A Woman Called Mary

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Title Saga of the Sanpitch Vol 26
Subject Pioneers
Description Stories and poems about early Southern Utah Pioneers
Publisher Snow College
Date 1994
Type Text
Format application/pdf
Language eng
Rights Management Snow College
Holding Institution Snow College
ARK ark:/87278/s63x84sr
Setname snowc_sts
Date Created 2005-03-01
Date Modified 2005-03-01
ID 326218
Reference URL

Page Metadata

Title A Woman Called Mary
Description Shoal Creek, on the Plains of Nebraska. The flowers were buffalo chips spread over the grave and set fire to keep the wolves from smelling the corpse. "Come. Come, Ye Saints. no toil nor labor fear, but with joy. wend your way." Joy was now turned to sadness, hut the family must go Mary, only 15, now had to assume charge, and shoulder more responsibility as the father was ill with mountain fever. Mary tried to keep her baby brother alive and well, but the only baby food they had, thin flour gruel, was not sufficient to help run, and he, too, passed away October 13 at Needle Springs and was buried on the Plains. Through all the hardships, danger of Indians, and ail the trials they had to go through, they did not give up courage. Their love for each other, and for their new-found faith, kept them going. After their many hardships and sore trials, they reached Salt Lake Valley October 15, 1862. and soon moved to Farmington, their new home. It was necessary to find work, and in January, the older girls lured out. going to Ephraim with a Pioneer who would give them a home and living. In April, these two girls and their employer, Peter (Oldroyd), journeyed back to Salt Lake, by wagon, where Mary and Peter were married and sealed in the endowment House, April 5, 1863. The following year they (the Oldroyds) were sent to Glenwood, Sevier County, to assist in building up that settlement. Here, in a dugout, dirt floor, dirt roof, Mary gave birth to her first child, a boy, August 9, 1865. He was named John after her father. The Indians were so dangerous and troublesome mat the people had to abandon Glenwood. They were sent to Ephraim and then to Fountain Green in Sanpete County, where the family would make a permanent home. It was here in Fountain Green where Mary gave birth to her second child, a son. July 26. 1867. He was bom in a wagon by the fort wail. The top of the wagon was covered with willows. This child died February 29. 1868. Her third son was born in a log room that had a willow and din roof. He was born January 16, 1869, It seemed Mary's lift was not to be of ease, but she was the type of woman who did not complain. She was energetic and loved life, loved to work. When the Indians became less hostile, both the men and women worked in the fields, trying to save their crops, fighting hordes of grasshoppers and crickets. 19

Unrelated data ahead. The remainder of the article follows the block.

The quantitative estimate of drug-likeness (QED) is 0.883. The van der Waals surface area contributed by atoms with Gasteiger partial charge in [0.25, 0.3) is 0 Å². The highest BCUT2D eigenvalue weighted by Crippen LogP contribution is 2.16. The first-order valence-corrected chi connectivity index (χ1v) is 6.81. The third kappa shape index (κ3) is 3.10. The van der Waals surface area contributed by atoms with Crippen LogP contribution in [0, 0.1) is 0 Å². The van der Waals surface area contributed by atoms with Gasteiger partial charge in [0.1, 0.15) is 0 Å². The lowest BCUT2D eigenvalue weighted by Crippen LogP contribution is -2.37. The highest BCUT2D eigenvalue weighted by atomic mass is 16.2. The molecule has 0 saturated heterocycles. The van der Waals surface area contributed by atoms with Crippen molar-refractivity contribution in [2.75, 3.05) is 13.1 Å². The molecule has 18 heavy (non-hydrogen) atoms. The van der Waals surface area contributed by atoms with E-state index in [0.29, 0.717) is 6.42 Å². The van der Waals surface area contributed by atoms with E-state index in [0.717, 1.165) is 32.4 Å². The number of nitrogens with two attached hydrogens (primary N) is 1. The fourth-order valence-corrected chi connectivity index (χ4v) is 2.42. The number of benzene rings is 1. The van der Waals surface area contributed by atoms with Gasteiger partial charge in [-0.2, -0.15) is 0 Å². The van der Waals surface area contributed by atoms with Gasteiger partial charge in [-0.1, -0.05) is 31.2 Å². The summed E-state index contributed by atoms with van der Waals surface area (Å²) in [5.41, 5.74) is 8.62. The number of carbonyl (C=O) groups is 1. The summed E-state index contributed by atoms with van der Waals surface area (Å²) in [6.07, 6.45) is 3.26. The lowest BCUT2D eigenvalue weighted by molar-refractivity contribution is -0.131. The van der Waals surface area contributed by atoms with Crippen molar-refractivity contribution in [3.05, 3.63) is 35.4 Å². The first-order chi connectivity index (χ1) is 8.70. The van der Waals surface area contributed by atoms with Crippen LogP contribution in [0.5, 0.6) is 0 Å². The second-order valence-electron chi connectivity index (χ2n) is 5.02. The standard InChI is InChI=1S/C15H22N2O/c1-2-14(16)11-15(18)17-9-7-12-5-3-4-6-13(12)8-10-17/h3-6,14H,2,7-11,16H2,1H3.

Format application/pdf
Identifier 031_A Woman Called Mary.jpg
Source Saga of the Sanpitch Vol 26
Setname snowc_sts
Date Created 2005-02-23
Date Modified 2005-02-23
ID 326064
Reference URL